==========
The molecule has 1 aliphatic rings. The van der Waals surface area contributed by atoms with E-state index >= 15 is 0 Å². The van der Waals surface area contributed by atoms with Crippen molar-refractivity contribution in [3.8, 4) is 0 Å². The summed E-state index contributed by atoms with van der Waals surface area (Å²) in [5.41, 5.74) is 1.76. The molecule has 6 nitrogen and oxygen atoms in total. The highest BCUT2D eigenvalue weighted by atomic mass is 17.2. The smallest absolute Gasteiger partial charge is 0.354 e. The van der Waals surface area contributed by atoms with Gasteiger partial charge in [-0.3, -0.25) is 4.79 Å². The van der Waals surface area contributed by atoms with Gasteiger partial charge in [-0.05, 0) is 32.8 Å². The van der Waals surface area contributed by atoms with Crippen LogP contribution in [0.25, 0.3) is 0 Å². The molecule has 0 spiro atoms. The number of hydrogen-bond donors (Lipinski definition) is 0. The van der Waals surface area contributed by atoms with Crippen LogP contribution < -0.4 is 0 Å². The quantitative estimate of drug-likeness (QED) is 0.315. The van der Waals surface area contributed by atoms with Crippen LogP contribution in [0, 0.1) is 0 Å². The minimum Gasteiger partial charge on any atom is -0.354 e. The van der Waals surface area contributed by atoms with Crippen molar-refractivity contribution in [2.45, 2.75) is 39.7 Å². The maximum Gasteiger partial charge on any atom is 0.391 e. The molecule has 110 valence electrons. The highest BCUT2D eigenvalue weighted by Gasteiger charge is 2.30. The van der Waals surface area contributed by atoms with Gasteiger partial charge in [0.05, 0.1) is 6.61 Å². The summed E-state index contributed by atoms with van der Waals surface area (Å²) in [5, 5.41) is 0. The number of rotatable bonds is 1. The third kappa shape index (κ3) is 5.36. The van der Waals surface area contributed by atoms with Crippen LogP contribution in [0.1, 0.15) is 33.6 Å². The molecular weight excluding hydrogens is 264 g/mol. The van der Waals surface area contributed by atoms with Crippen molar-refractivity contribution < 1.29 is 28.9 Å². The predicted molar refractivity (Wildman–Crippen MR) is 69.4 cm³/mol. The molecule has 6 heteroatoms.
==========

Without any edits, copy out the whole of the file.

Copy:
The molecule has 1 aliphatic rings. The van der Waals surface area contributed by atoms with E-state index >= 15 is 0 Å². The van der Waals surface area contributed by atoms with Crippen molar-refractivity contribution in [3.8, 4) is 0 Å². The summed E-state index contributed by atoms with van der Waals surface area (Å²) in [5.41, 5.74) is 1.76. The molecule has 6 nitrogen and oxygen atoms in total. The highest BCUT2D eigenvalue weighted by atomic mass is 17.2. The smallest absolute Gasteiger partial charge is 0.354 e. The van der Waals surface area contributed by atoms with Gasteiger partial charge in [-0.3, -0.25) is 4.79 Å². The van der Waals surface area contributed by atoms with Gasteiger partial charge in [-0.05, 0) is 32.8 Å². The van der Waals surface area contributed by atoms with Crippen LogP contribution in [0.25, 0.3) is 0 Å². The molecule has 0 spiro atoms. The number of hydrogen-bond donors (Lipinski definition) is 0. The van der Waals surface area contributed by atoms with Crippen LogP contribution < -0.4 is 0 Å². The quantitative estimate of drug-likeness (QED) is 0.315. The van der Waals surface area contributed by atoms with Crippen LogP contribution in [0, 0.1) is 0 Å². The minimum Gasteiger partial charge on any atom is -0.354 e. The van der Waals surface area contributed by atoms with Crippen molar-refractivity contribution in [2.45, 2.75) is 39.7 Å². The maximum Gasteiger partial charge on any atom is 0.391 e. The molecule has 110 valence electrons. The highest BCUT2D eigenvalue weighted by Gasteiger charge is 2.30. The van der Waals surface area contributed by atoms with Gasteiger partial charge in [0.05, 0.1) is 6.61 Å². The summed E-state index contributed by atoms with van der Waals surface area (Å²) in [5, 5.41) is 0. The number of rotatable bonds is 1. The third kappa shape index (κ3) is 5.36. The van der Waals surface area contributed by atoms with Crippen LogP contribution in [0.1, 0.15) is 33.6 Å². The molecular weight excluding hydrogens is 264 g/mol. The van der Waals surface area contributed by atoms with Crippen molar-refractivity contribution < 1.29 is 28.9 Å². The predicted molar refractivity (Wildman–Crippen MR) is 69.4 cm³/mol. The molecule has 6 heteroatoms.